From a spot on a muddy road in St. Tammany Parish near where Helis Oil & Gas wants to drill a 13,000-foot-deep oil well, only a low murmur of cars and trucks passing on nearby Interstate 12 was audible Wednesday morning. Water from rains earlier in the week covered parts of the rutted track that leads to the site. Dragonflies, butterflies and birds flitted back and forth among the pine trees that dominate the area.

About 100 yards off the pitted road, a yellow ribbon tied to a tree marks the spot where the well will be drilled — if Helis secures the required wetlands permit from the U.S. Army Corps of Engineers for the well, which has stirred up a storm of controversy in St. Tammany Parish.

The Corps requested last week that Helis provide information on other potential sites for the drilling pad, the 10-acre area that would contain the well, storage tanks, housing for workers during the drilling phase and an open pit for stormwater collection.

Helis representatives giving a tour of the site Wednesday said that even if they move the drilling pad to satisfy the Corps, the site’s isolation will help insulate surrounding areas, including nearby Lakeshore High School, from any noise or visual nuisance caused by drilling.

But just in case, the company plans to conduct pre-drilling testing of the water, air and soil surrounding the site.

Helis has already secured permission to conduct baseline testing on the wells at the high school. The results of those tests will be shared with “the appropriate people,” Mike Barham, a Helis engineer, said, adding that the company will work with the parish government to determine how to release the information.

Helis also plans to put noise-dampening equipment at the site and to limit truck traffic to low-traffic times, according to Barham.

Security stations will be put at the intersection of La. 1088 and Log Cabin Road, the uneven dirt road on which Wednesday’s tour started. The company will help train all first responders in the parish with both classroom and mock-event sessions, Barham said.

But critics of the company’s plans remain unconvinced.

“I am glad there is some thought about how to make it safe,” said Rick Franzo, president of the Concerned Citizens of St. Tammany, a group that opposes the proposed fracking well. But he said all test results need to be made public, and he promised his group will continue to work to stop the well from being drilled altogether.

In addition to the wetlands permit Helis must obtain from the Corps, the company is also waiting to hear from the state Department of Natural Resources whether it believes Helis’ proposed tract of land is appropriate for drilling a well. A hearing on that issue was held in June, and Barham said he hopes to hear something on it this week, as most such “unit orders” are issued within about 30 days after the hearing.

But a Department of Natural Resources spokesman said Helis’ application could take longer because of the large amount of public comment that accompanied it. DNR staff have been sifting through the comments to determine which were relevant according to the rules of the hearing.

A unit order is necessary for a company to apply for a drilling permit.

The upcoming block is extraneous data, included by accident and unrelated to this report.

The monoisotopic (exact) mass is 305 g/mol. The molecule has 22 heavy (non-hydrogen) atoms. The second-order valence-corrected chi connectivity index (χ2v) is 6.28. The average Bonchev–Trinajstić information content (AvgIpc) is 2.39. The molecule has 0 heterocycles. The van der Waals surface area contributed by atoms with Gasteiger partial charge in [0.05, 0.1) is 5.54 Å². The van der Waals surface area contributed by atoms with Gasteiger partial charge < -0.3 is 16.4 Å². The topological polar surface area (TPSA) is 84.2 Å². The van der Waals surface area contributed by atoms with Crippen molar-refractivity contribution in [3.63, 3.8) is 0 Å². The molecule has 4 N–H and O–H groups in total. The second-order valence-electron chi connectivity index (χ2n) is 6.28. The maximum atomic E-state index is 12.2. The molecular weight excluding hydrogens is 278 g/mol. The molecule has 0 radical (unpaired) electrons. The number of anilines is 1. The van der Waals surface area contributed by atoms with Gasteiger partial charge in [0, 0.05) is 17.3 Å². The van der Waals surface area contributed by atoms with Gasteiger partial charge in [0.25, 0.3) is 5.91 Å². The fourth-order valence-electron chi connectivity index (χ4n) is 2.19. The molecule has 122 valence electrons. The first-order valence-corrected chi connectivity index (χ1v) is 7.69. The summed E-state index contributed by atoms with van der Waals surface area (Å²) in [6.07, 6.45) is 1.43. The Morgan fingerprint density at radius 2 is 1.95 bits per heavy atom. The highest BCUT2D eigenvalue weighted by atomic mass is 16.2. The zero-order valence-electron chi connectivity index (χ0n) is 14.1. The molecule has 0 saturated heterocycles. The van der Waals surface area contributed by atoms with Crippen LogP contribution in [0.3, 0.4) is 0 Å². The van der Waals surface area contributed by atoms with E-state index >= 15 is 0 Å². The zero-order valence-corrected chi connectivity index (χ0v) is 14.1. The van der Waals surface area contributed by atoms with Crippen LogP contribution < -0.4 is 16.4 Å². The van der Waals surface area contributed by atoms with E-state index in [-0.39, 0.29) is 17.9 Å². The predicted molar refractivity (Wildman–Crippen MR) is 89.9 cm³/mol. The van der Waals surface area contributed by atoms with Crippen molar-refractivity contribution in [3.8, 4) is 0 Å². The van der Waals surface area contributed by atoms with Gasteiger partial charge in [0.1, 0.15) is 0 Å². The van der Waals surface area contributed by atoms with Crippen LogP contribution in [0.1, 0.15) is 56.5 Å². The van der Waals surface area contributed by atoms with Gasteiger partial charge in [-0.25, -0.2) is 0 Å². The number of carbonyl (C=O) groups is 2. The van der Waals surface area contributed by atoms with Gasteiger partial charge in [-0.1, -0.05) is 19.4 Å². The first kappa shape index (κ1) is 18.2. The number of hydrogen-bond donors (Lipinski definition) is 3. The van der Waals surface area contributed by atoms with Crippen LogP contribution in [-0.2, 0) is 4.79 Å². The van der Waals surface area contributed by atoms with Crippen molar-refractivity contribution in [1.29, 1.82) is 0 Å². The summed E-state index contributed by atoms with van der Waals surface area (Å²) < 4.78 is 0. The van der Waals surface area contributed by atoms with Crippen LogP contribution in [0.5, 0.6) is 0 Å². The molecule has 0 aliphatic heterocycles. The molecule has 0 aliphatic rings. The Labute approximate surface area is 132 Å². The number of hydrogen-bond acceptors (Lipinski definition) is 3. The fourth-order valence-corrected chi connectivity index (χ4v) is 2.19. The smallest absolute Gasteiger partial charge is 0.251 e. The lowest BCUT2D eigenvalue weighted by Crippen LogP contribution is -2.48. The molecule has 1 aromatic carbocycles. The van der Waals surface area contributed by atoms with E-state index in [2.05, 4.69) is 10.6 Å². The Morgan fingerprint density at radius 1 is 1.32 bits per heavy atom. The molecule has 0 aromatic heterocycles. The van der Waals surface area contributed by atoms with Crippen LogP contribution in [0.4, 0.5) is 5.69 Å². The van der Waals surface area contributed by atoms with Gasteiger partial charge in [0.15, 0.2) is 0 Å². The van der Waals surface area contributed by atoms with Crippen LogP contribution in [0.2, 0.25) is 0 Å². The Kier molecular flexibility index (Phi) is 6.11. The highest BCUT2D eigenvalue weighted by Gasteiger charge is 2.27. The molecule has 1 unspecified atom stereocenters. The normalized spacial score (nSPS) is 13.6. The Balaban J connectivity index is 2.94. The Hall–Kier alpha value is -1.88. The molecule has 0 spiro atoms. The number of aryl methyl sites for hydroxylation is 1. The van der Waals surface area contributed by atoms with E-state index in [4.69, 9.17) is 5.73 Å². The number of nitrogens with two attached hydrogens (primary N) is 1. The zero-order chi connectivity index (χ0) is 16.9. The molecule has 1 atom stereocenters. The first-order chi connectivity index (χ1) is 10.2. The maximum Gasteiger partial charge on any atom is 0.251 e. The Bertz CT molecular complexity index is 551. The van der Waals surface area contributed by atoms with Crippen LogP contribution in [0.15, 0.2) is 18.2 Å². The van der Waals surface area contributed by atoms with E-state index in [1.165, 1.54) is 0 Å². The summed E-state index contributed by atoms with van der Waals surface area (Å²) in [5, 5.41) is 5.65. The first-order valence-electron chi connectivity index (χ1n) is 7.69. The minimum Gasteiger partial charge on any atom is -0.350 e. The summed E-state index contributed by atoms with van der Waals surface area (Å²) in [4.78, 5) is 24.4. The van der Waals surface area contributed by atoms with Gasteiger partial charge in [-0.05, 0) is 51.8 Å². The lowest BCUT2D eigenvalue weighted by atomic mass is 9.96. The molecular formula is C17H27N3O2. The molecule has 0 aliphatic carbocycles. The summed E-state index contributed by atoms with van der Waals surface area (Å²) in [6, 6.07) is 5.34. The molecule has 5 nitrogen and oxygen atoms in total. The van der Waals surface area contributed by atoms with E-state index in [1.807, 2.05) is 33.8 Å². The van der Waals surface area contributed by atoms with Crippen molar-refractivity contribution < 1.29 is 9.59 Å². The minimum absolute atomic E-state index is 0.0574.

In addition, a suit filed by St. Tammany Parish government in state court in Baton Rouge seeks to block the state from issuing a drilling permit based on two grounds: that parish zoning rules prohibit industrial uses on the land in question, and that a recent Louisiana legislative auditor’s report said DNR has been delinquent in inspecting wells around the state.

That suit is set for a status conference Aug. 28.

Helis’ plan to put an oil well in St. Tammany Parish has generated a storm of controversy, with residents and activists from both inside and outside the parish crowding public meetings held since the plan first came to light in April.

Opponents have decried the proposed well, especially Helis’ plan to extract the oil through hydraulic fracturing, or fracking. When a well is fracked, millions of gallons of water and chemicals are injected into the ground at high pressure in order to create tiny fissures in rocks through which oil and natural gas can flow into the well and be pumped to the surface.

Many environmentalists have alleged that fracking is unsafe, and various communities, including some in Texas and New York, have attempted to ban it, with varying degrees of success.

For the Tammany well, Barham said, Helis would use about 4 million gallons of water to conduct its fracking operation, all of which would be injected into the well within about a week’s time. The water would not come from the underlying aquifer or local rivers but from nearby surface ponds, Barham said.

Along with the water, the company plans to inject chemicals and a man-made ceramic proppant — tiny man-made balls that will hold the cracks open so that oil and natural gas can flow through them. Helis expects to recover about 50 percent of the fracking fluid when the well begins to produce oil and gas, Barham said.

The company is planning to produce oil — the underground formation in question, the Tuscaloosa Marine Shale, is estimated to hold 7 billion barrels of it — but natural gas could be found, too. Barham said the company is unsure how much natural gas may be present and so, during an initial six-month testing phase, that gas will be flared off. But if it appears there is enough natural gas to sell, the company has been in talks with Gulf South about tieing into an existing pipeline that runs just yards from the proposed drilling site, he said.

Follow Faimon A. Roberts III on Twitter, @faimon.